Last night Hastings Borough Council (HBC) voted unanimously to make the town carbon neutral by 2030 – putting tackling climate change at the heart of council policy.
Sustainable energy generation on council land could see the council supplying 30 per cent of the town’s electricity in 12 years time.
HBC leader Peter Chowney told councillors and members of the public in a packed council chamber: “The council owns about 25 per cent of the land mass in Hastings…. We have a lot of space that we can do something with to try and combat climate change.”
Sustainable energy generation was ‘controversial’, he admitted, noting opposition to proposed solar panels on an area in the Country Park: “But we have to look everywhere,” he said.
Council officers were also considering the viability of installing wind turbines along the seafront, “It’s an ideal place. That will be controversial but I think we have to face those controversies if we are to make our contribution towards combatting climate change and towards the goal of making Hastings carbon-neutral by 2030.”
Mr Chowney earlier dropped a clause in the motion which said the goal would be reached by ‘2050 at the latest’, agreeing with the Green Party that this was not ambitious enough.
A committee will monitor council decisions to check if they are compatible with this goal and the council will also appoint a ‘Climate Change Champion’. Local people and voluntary groups will be invited to get involved.
Councillor Maya Evans, seconding the motion, put the council’s sustainability drive in a wider context.
In a stark warning, the International Panel on Climate Change (IPCC) has said the world has only 12 years to to limit global temperatures to 1.5 C above pre-industrial levels or face drought, floods, mass extinctions of animals and extreme heat and poverty for millions of people.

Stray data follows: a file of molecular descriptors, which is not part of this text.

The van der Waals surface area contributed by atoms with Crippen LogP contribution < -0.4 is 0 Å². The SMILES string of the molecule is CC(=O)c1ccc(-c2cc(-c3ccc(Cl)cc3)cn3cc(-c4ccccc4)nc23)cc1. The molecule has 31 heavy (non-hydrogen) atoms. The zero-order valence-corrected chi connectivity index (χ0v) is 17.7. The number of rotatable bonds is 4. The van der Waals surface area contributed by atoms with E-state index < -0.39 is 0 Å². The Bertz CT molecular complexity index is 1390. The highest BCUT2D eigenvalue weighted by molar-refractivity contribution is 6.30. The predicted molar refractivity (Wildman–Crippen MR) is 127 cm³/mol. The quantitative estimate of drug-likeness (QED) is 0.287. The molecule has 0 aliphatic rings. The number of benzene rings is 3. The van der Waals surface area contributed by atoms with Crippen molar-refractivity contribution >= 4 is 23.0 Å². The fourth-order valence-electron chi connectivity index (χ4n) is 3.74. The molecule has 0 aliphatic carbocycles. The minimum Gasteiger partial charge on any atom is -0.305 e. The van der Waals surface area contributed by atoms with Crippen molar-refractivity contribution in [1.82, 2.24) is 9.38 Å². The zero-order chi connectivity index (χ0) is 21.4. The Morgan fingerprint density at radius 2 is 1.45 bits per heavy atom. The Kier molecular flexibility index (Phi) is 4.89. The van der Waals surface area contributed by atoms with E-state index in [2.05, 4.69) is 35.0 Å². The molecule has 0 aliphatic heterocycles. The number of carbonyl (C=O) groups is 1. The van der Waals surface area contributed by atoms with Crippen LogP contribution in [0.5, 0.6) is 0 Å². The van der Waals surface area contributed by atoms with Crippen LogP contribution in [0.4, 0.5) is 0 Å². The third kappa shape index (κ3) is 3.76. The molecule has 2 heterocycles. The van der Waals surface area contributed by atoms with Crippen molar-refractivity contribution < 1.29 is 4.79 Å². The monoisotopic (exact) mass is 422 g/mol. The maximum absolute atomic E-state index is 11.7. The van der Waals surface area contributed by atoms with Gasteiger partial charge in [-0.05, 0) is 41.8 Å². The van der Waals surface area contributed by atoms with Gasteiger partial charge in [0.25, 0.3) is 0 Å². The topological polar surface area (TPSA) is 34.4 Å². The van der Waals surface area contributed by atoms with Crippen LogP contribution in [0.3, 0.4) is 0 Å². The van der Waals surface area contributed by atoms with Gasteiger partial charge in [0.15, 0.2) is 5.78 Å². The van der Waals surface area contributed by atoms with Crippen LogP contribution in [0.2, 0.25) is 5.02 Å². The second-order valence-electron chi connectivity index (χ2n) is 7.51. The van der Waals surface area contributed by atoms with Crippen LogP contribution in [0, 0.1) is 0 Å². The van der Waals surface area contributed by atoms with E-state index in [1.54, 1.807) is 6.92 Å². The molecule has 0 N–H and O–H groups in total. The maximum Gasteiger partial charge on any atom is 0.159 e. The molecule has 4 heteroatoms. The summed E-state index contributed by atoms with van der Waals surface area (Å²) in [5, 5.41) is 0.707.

“We are currently facing a climate emergency that will impact on every person on the planet. Man-made climate change is the biggest challenge facing us today,” Ms Evans said.
“In the last seven years we have experienced the six warmest years on record. What we do in the next 12 years is perhaps the most crucial few years in human history.
“Everybody here has the responsibility to do all they can to avoid irreversible climate change.”
Climate change was a “universal leveller” she said. “It stretches across the world from the forest fires to the Arctic Circle to the rapidly declining bird populations across Europe.
“What happens on the other side of the world will impact us here. It’s predicted that here in the UK we will have a trebling of heat-related deaths by 2050.”
Climate change was a key focus of the Labour party, “Fuel poverty means that people cannot afford to heat often poorly insulated homes.”
“Through this motion we want to work towards putting the poorest people into eco homes that are cheap to heat, using affordable energy generated by our own renewable energy company,” she told fellow councillors.
Conservative councillors backed the motion, which was passed unanimously but Labour rejected a Tory amendment that would have made tree planting a priority.
Labour was all for planting trees, said Mr Chowney, but not as a priority. Though he left the door open for a future motion on trees and biodiversity, and said the Labour group “would almost certainly support it”.
Other key points in the council motion were to:
- Procure locally where possible, prioritising goods and services that are less dependent on fossil carbon, and prioritising companies who are taking steps to reduce their impact on climate change;
- Introduce policy requirements that new buildings should meet the most rigorous possible energy efficiency standards and include electric vehicle charging points in new housing and commercial developments;
- Ensure council land is maintained in a way that maximises species diversity and mitigates species extinction;
- Encourage existing supermarkets to install EV charging points, lobby East Sussex County Council to take up existing government grants to install on-street EV charging points, and press for a properly co-ordinated national EV charging network;
- Build on its existing single-use plastic policy by not only eliminating single-use plastics in council buildings, but also at festivals and events held on council land. It will also strongly encourage local businesses to cut back on their use of single-use plastics;
- Use funding streams and planning conditions (and any available future powers) to continue the development of an off-road walking and cycling network as specified in the council’s Local Plan.